Horology — the study of time — is a unique and accessible subject that can expose students to structural, mechanical and other engineering disciplines, as well as art. Clock making is a popular project in design and technology classes found in many schools, although it often focuses on aesthetic design elements. However, the STEM content of a horology project can be highlighted through the use of laser-cutting machinery. Clock mechanisms, for instance, are inexpensive to design; the clock itself can be as intricate or simplistic as a student is inclined to make it. According to a 2013 Loughborough University study on applying laser-cutting techniques through horology, schools have seen success in gaining pupil interest in science and technology through this type of approach.

Lasers Invigorate Art and Design Curricula
Laser cutters can produce complex patterns for sewing class, for making stage costumes or for cutting out intricate mandalas. Felt and other flexible materials can be cut to create puppets and stuffed animals; tiles lined with felt can be used as coasters. Balsa wood can be fashioned into bird houses or clocks, or engraved with pictures or designs. When a cutting device is part of an art program, creative juices flow, alongside the refinement and further development of both mathematics and tactile skills.

Lasers Energize Robotics
Many schools start robotics activities in elementary school and continue them up into the final years of high school. As a result, young children get exposed to computer programming skills and learn the importance of following directions. As older learners, they can understand the depths of applied mathematics and take on advanced technology design. Robotics activities can include etching printed circuit boards (PCBs) from a piece of copper-clad board, coated with spray paint and blasted with a laser. A laser engraver can also cut wooden models and etch logos into robot bodies. All age groups are afforded opportunities to practice communication, judgment and decision making through this type of curriculum.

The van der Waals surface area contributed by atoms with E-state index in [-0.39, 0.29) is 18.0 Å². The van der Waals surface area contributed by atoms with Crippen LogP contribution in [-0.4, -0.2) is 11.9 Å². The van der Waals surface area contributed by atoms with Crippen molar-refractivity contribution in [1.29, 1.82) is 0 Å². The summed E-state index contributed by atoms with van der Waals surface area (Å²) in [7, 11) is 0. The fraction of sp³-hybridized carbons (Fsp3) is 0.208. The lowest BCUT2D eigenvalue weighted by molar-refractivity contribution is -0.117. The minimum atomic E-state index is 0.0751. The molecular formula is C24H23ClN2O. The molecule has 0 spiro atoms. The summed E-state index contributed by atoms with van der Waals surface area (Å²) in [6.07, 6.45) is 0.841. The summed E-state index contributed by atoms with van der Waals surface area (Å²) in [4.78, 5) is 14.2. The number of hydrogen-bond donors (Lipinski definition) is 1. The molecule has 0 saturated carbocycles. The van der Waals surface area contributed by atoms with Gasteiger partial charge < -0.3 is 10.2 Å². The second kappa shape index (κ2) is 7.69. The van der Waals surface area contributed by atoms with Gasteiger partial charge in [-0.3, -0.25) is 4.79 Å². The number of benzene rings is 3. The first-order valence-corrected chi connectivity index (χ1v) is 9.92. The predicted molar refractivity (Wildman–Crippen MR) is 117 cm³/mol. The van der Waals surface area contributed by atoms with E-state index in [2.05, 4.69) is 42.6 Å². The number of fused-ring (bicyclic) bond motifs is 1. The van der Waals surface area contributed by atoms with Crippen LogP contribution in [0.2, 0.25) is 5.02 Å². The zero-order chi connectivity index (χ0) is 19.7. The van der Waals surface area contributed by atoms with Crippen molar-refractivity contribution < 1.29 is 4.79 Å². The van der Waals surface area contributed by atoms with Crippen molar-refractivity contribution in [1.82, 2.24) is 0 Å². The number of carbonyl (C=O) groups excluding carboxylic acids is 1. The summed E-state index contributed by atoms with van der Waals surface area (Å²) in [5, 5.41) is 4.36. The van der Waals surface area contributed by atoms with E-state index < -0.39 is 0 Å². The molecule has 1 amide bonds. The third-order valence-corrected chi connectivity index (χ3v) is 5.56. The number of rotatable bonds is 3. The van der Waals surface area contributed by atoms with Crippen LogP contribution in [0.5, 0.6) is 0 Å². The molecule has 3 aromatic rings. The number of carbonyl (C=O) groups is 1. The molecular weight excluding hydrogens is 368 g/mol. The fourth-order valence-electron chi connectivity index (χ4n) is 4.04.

Laser cutters add a dimension of interactive learning to the classroom. They allow teachers to incorporate a hands-on approach, which studies have shown lead to better mastery of complex concepts. For many schools, laser cutters can help reimagine curricula, helping to nurture a connection between the digital mindset and the physical mindset. Students who can transfer their designs into physical reality gives them the experience of "making.” It’s a connection that can be parlayed into a pursuit of engineering, science, art, architecture and much more.

This content was provided by Epilog Laser. In business since 1988, Epilog Laser has worked hard to become the leader in the laser engraving, cutting and marking industry. We are innovators. We are problem solvers. We are committed to designing and manufacturing the highest-quality laser systems, right here in our Golden, CO headquarters. Read More.

July 24, 2018 | Sponsored

Jennifer Bosavage

Middle school teachers who are fortunate enough to have laser cutting machinery at their disposal are faced with figuring out how to incorporate the technology into meaningful lessons. Far beyond personalized engraved trinkets, laser systems can teach children skills that will benefit them in high school (and beyond), including organization and preparation. In addition, laser cutters let young adolescents use creativity while learning science, technology, engineering, art and math (STEAM).

The best way to kick off a unit study is with a fun, hands-on activity. Hands-on activities promote a love of learning and connect abstract concepts to the real world. The following are some lesson plan ideas for middle school teachers wanting to incorporate hands-on learning through laser cutting into their curricula.